FABULOUS FIVE: What’s the strangest thing you’ve eaten on the mission field?
Eat your vegetables. And trust me, those are vegetables ...…
ACCRA, Ghana — Snail. It’s what’s for dinner.
No, these aren’t the dainty European escargot served as hors d’oeuvre at cocktail parties. These are massive, meaty West African snails as big as your hand, perfect for cutting into strips and mixing into soups.
Comfort Awuah proudly held one up as it munched away on a banana leaf, blissfully unaware of its destiny in a pot of okra stew.
“Now you don’t have to go to the village for your snails,” Awuah yelled, struggling to be heard over the music at an outdoor small business fair sponsored by Heritage Christian College, where she and her classmate Roberta Dankwa launched A-DAN Snail & Mushroom Farm.
The 432-student college, associated with Churches of Christ and internationally accredited, hosted the fair two days before celebrating its first class of 30 graduates. They earned degrees in information technology, business administration and theology. Each also received healthy doses of Bible, ethics and entrepreneurship.
Dozens, if not hundreds, of preacher-training schools serve the more than 1 million members of Churches of Christ spread across the massive African continent. But few congregations can support their own minister.
The college seeks to produce church members with professional degrees who can get good-paying jobs, launch their own businesses and give support to their home churches and global evangelism.
That’s where the snails come in.
Standing before a panel of Ghanian Christian businesspeople — like the TV show “Shark Tank” but with a kinder heart — Awuah and Dankwa pitched their idea for the farm as part of a Start-Up Challenge sponsored by the college’s Center for Entrepreneurship, Philanthropy and Ethics.
Many Ghanaians grow up in rural villages among the country’s lush forests, the students told the judges. There they find plenty of large, free-range snails. But when they move to bustling Accra, they no longer have access to the forests — or the foods of their youth.
Farm-raised snails give busy Ghanaians a taste of nostalgia, of home, the students said.
They’re slow-moving comfort food.
The “sharks” liked what they heard and gave the students funds to launch the farm.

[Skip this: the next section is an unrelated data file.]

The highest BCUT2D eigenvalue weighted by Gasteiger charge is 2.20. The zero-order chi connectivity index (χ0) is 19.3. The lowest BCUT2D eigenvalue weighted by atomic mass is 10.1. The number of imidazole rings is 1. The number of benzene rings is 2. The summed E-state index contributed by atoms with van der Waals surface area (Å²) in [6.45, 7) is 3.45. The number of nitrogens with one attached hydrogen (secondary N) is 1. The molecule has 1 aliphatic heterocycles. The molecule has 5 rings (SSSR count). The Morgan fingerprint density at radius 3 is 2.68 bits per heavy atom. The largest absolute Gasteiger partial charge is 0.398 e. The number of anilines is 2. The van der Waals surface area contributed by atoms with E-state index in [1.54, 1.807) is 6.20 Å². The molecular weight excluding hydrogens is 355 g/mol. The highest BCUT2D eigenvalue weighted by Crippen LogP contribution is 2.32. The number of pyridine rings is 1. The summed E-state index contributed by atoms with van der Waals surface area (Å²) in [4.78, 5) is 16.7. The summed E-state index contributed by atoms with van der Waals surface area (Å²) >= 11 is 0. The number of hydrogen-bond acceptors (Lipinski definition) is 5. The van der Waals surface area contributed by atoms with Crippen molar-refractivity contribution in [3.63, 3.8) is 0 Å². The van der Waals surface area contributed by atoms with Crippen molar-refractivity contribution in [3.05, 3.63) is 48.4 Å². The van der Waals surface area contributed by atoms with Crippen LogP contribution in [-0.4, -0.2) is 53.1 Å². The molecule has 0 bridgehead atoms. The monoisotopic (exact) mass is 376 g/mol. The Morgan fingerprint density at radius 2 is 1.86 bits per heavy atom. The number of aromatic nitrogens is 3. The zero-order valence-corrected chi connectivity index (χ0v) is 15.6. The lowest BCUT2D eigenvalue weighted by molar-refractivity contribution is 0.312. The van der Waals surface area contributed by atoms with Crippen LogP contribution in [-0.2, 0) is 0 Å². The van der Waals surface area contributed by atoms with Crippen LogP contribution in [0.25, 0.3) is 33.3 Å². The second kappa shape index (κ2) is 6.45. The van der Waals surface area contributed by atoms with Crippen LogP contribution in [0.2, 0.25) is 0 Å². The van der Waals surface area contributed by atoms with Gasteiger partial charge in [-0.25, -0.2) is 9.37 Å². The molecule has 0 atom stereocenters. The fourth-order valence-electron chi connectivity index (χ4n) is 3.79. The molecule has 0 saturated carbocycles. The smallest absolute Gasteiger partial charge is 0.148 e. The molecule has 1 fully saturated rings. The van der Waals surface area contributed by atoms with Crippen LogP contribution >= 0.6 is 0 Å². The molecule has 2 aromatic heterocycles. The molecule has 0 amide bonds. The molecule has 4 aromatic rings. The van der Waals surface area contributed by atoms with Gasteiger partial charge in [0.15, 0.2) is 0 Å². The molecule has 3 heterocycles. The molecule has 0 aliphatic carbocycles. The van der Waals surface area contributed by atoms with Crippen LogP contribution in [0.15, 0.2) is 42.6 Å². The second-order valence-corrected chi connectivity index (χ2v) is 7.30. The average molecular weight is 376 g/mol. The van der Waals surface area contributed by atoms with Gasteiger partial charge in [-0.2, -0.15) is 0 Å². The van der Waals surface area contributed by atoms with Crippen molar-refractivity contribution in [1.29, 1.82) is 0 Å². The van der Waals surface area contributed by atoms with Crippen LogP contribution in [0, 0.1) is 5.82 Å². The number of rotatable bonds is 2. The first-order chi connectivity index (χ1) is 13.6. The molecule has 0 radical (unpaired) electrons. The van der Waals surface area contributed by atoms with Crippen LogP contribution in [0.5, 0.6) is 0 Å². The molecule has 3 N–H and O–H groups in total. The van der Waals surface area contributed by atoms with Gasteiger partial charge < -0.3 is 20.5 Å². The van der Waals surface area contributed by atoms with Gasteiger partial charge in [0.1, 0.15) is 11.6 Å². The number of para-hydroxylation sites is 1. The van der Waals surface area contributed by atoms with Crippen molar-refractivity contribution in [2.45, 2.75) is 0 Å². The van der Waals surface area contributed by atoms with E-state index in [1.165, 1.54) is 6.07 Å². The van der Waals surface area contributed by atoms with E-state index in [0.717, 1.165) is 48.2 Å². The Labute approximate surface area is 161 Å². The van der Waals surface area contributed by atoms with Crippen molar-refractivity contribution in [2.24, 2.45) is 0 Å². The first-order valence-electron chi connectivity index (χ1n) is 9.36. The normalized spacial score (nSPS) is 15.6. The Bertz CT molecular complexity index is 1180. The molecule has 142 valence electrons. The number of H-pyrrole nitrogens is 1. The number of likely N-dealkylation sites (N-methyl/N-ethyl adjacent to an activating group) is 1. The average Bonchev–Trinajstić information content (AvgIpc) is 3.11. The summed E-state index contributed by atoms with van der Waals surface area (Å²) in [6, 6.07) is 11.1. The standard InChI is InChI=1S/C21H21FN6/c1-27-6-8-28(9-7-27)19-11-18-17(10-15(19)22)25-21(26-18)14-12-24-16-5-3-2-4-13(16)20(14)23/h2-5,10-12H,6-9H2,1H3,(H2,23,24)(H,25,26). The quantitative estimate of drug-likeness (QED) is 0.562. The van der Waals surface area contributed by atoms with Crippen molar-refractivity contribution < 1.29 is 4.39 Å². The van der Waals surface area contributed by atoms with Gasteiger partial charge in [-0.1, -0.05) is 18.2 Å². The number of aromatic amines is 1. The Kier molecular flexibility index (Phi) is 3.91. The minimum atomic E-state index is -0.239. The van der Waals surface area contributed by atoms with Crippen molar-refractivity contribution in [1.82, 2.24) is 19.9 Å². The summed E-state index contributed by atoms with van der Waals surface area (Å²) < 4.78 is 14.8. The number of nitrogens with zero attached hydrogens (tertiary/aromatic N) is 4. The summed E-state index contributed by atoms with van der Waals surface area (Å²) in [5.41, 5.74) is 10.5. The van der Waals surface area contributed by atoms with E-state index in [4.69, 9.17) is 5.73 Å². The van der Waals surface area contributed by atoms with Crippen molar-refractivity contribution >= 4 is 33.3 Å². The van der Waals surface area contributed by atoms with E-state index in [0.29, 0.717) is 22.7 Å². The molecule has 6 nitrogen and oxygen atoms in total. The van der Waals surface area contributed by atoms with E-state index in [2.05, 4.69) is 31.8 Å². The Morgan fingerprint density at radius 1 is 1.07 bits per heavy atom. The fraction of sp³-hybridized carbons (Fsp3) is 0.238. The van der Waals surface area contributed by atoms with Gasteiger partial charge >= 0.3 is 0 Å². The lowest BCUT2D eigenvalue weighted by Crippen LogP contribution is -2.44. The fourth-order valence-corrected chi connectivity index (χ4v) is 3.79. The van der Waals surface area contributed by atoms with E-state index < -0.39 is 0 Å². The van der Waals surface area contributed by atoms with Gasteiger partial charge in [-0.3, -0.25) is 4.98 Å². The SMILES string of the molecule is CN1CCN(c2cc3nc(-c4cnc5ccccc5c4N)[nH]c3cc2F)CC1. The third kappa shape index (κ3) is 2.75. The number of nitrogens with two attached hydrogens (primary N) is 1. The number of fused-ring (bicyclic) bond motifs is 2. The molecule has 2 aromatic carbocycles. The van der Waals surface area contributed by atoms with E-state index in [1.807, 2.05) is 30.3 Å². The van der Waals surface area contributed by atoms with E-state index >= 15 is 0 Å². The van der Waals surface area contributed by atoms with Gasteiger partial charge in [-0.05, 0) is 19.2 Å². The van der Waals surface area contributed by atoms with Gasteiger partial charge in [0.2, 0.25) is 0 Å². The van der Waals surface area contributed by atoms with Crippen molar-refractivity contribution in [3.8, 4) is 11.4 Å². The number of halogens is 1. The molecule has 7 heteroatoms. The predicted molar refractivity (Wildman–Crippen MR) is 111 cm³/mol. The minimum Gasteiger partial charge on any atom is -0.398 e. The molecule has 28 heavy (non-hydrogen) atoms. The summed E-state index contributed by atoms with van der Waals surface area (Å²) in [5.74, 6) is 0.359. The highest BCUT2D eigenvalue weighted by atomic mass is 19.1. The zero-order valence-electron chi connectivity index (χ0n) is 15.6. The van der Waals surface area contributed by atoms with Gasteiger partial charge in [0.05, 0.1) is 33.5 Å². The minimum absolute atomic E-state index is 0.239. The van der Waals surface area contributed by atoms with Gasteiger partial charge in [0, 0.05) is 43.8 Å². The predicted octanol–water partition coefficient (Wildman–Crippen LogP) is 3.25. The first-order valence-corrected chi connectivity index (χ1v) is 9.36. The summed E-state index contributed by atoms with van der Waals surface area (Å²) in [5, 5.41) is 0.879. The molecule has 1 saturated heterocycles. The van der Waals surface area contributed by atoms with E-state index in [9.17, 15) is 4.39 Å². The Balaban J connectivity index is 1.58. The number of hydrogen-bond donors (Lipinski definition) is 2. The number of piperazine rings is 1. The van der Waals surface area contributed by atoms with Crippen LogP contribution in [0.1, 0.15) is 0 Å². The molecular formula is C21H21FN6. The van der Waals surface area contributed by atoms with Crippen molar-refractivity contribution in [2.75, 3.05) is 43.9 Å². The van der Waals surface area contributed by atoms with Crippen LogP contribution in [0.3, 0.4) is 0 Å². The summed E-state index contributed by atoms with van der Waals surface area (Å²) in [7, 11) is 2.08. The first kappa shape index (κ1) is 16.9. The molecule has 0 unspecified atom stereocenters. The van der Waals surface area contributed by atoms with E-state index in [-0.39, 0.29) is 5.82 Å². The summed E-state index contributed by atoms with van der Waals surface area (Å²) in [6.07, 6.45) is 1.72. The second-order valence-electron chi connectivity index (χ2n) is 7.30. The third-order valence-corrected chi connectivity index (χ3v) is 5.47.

At the business fair, Awuah wore a polo emblazoned with her company logo — and a broad grin — as she yelled over the music.
“Before we even graduate, we have our own business,” she said gleefully. “And now we are set up to employ other people. We do philanthropy. We give 10 percent of our income to an orphanage.”
Before she came to Heritage Christian College, Awuah scraped together a living just like thousands of other young West Africans — selling fruit, phone chargers, toilet paper and other items on the streets of Accra.
On any given afternoon, lines of young peddlers snake their way between the cars of the stalled motorists as they inch along the capital’s streets. The sellers are everywhere, all selling the same things.
Although Ghana, population 29 million, boasts a lower unemployment rate than many African nations, the country’s young people have difficulty finding jobs. About 14 percent of Ghanaians ages 18 to 35 are unemployed, according to estimates by the World Bank, though analysts suspect that percentage is much higher.
“The roads are bad, and you want to leave,” said Seth Amofah, a Church of Christ member who grew up in the gold-mining town of Obuasi, west of Accra, where his father was a miner.
Amofah left home to study in the European capital of Tallinn, Estonia. He regretted contributing to the problem of “brain drain” among Africans with higher ed degrees, so he was glad for the chance to return to Ghana, where he serves as a resident scholar at Heritage Christian College.
“I’m happy to have a home to come to,” he said.
“We need to produce a new kind of student. We need to have disruptive innovators,” said Chris Gordon, a professor at the University of Ghana, during a public lecture hosted by Heritage Christian College after the business fair. “We don’t need students who think outside the box. We need students who ask, ‘What is a box?’”
Gordon and Sam Okudzeto, an attorney and member of Ghana’s Council of State, spoke to a crowd of Ghanaian community leaders and church members during the lecture, held at the British Council facility in Accra. Also present were students from Heritage and Hope Christian Academy, a K-12 school associated with Churches of Christ.
“We don’t need students who think outside the box. We need students who ask, ‘What is a box?’”
Beneath a banner bearing the image of British tycoon Richard Branson that read “Entrepreneurs are GREAT,” the two speakers stressed the need for integrity, innovation and environmental stewardship in their homeland.
Okudzeto railed against the ads he sees on Ghanaian TV — some offering quick loans and others featuring pastors who proclaim, “God doesn’t want you to be sick. God wants you to be rich.”
“Where in the Bible do you see that?” Okudzeto asked. Success doesn’t come through such schemes, he added. It is achieved through “tenacity of the mind.”